Green Bank and Kids

Green Bank for Kids

When my wife and I moved to Green Bank with our two small children, a 3 1/2 year old girl and a 6 month old boy, we didn't know if we would like it or how long we would stay. We were concerned about the kids, and how they would do growing up in a rural environment that lacked all the obvious cultural advantages. But a few years later, when we decided to put down roots here, we did so in part for the kids, and now, a decade after our arrival, it seems like one of the smartest things we ever did, for Green Bank is simply a wonderful place to raise children.

We moved to Green Bank from a large, suburban, university town, where parents had earnest discussions over the selection of a preschool while their children were still learning to walk. It was a place of numerous resources and cultural institutions. Green Bank is not like that.

In Green Bank there is one school, a rural Elementary-Middle School, and everyone's children attend it. It does not have many of the facilities of larger schools. They don't offer Japanese as an elective in the second grade. But it is small, friendly, clean and safe. It is more like a community school than a public school. It is a place were kids spend time playing outside in groups, where everyone can be on the soccer team, and where everyone can play in the school band. Because the school is small and economically diverse, my children have friends both older and younger, and from different backgrounds.

My wife and I are more involved with the school here than we would have been in our former town. That's true for lots of parents, and the school is supportive of our involvement. Every time I go there, I see someone helping out in one way or another. Several of us did after-hours tutoring in preparation for the county math field day. Others have reading sessions with the little kids, or show off sunspots through a telescope. You can do more than simply hand off your kid to the teachers, so you may put in more hours in your role as a parent in Green Bank, but the work is with your children and that is pretty good.

For its population, Pocahontas County has a nice Parks and Recreation program, and throughout the year you will see small groups of kids taking pottery, quilting, swimming or canoe classes, often after hours at the school. There are scouting, FFA, 4H, church groups, soccer and baseball. Our kids have more than enough to do. There is also the ever-present outdoors, and on nice evenings mydaughter and I often slip down to the creek to give the fish a laugh. We take family hikes and bike rides.

In Green Bank the general store carries all the basics that you might need, but the movie theater is more than 50 miles away, as is the nearest bookstore. That's also how far you have to go to see the orthodontist or find a good selection of wine. The most negative things about life in this area are the absences: no malls or fast food joints, a long drive to a theater or supermarket. But this also helps to make it a wonderful place for a family. Every few weeks we load the kids into the van and make a day of it, driving the hour to the supermarket, taking in lunch at a restaurant, perhaps a movie. Sometimes other kids come along. Parents carpool to the orthodontist and to little league games. We plan our vacations so that the children have the experience of cities and all the opportunities they offer. Then we come home. I've heard a number of people say how glad they are to have raised their children in this area. There have been several families in recent years who moved from elsewhere, often at some sacrifice, so that their kids could grow up here. At first this puzzled me, but now it doesn't. It is not easy being a kid today, and there is no place free from modern pressures and the natural discomforts of youth. But Green Bank is a great place for families and kids, and I am glad we are here.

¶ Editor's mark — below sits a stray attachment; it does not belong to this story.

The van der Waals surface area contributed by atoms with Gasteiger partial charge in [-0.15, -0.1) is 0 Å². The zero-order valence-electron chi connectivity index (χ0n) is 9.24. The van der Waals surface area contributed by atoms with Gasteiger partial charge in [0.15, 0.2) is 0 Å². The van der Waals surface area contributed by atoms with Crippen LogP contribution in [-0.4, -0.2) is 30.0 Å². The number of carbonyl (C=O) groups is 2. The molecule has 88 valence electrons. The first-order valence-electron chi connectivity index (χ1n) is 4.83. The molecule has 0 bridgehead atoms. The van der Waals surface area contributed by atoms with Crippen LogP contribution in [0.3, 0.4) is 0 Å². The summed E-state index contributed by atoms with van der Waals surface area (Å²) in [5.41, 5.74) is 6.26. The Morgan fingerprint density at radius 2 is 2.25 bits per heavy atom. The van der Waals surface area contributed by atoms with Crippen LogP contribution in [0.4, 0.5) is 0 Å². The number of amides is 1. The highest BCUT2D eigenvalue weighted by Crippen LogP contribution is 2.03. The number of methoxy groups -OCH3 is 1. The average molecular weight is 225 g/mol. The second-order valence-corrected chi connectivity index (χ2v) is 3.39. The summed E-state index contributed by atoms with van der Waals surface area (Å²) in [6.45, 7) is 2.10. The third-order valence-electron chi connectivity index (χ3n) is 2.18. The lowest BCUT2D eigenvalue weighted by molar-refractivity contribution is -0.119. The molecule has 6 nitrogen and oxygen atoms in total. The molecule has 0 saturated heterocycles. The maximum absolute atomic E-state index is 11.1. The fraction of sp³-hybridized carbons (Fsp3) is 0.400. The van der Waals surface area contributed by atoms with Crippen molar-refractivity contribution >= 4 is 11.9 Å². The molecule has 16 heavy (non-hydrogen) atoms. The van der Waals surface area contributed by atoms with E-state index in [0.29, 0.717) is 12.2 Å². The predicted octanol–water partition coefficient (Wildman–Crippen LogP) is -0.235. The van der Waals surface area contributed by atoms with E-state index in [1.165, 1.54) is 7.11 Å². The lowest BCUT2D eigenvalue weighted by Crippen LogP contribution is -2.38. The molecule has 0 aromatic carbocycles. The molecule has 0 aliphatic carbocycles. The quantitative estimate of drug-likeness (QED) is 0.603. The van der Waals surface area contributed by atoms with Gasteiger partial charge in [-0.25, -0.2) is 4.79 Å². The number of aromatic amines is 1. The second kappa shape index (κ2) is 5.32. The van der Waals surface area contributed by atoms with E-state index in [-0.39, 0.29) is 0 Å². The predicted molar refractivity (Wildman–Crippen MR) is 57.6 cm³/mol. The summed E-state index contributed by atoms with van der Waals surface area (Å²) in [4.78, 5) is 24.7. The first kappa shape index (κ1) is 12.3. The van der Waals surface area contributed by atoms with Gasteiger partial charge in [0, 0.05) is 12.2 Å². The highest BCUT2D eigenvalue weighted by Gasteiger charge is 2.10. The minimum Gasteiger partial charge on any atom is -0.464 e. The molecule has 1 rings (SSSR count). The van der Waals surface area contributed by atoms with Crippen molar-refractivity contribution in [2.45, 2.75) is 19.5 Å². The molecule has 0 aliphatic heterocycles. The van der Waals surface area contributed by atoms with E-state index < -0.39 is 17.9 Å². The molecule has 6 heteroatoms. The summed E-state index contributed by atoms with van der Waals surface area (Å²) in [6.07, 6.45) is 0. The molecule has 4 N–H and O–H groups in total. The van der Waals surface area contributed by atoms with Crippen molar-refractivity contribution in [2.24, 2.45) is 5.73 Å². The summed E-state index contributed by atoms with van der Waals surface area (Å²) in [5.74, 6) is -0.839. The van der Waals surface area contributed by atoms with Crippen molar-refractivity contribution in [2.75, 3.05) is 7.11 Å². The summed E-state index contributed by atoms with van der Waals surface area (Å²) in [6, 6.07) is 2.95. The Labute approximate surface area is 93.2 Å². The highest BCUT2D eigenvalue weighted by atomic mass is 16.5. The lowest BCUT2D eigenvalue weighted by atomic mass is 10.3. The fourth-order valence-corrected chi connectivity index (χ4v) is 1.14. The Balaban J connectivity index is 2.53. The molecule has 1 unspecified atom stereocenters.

Jay Lockman

June 2003


It's December 2011 and my daughter and son are both home on break from College. Both attended the Pocahontas Co. WV public schools from pre-K through 12th grade, and both had their choice among several quite good schools when it came time to pick a college. Nearly 20 years ago we chose to live in Green Bank because we though it would be a great place for children and we've not been disappointed in the results. Neither have the kids. "Green Bank is a great place to grow up" says my daughter, while during his first year at a large urban university my son discovered that "most kids at school just 'grew up'. They didn't have the kind of experiences I did, like going to Trent's General Store, playing in the Greenbrier River, bonfire parties and the Cass railroad."

They might also have mentioned that they grew up without cell phone service, even at the High School, but I don't think that absence was too important to them and their friends. I personally like the fact that my kids and their friends seem comfortable around adults --something I'm told is not so common. Green Bank is not perfect, but we've never regretted our decision to stay.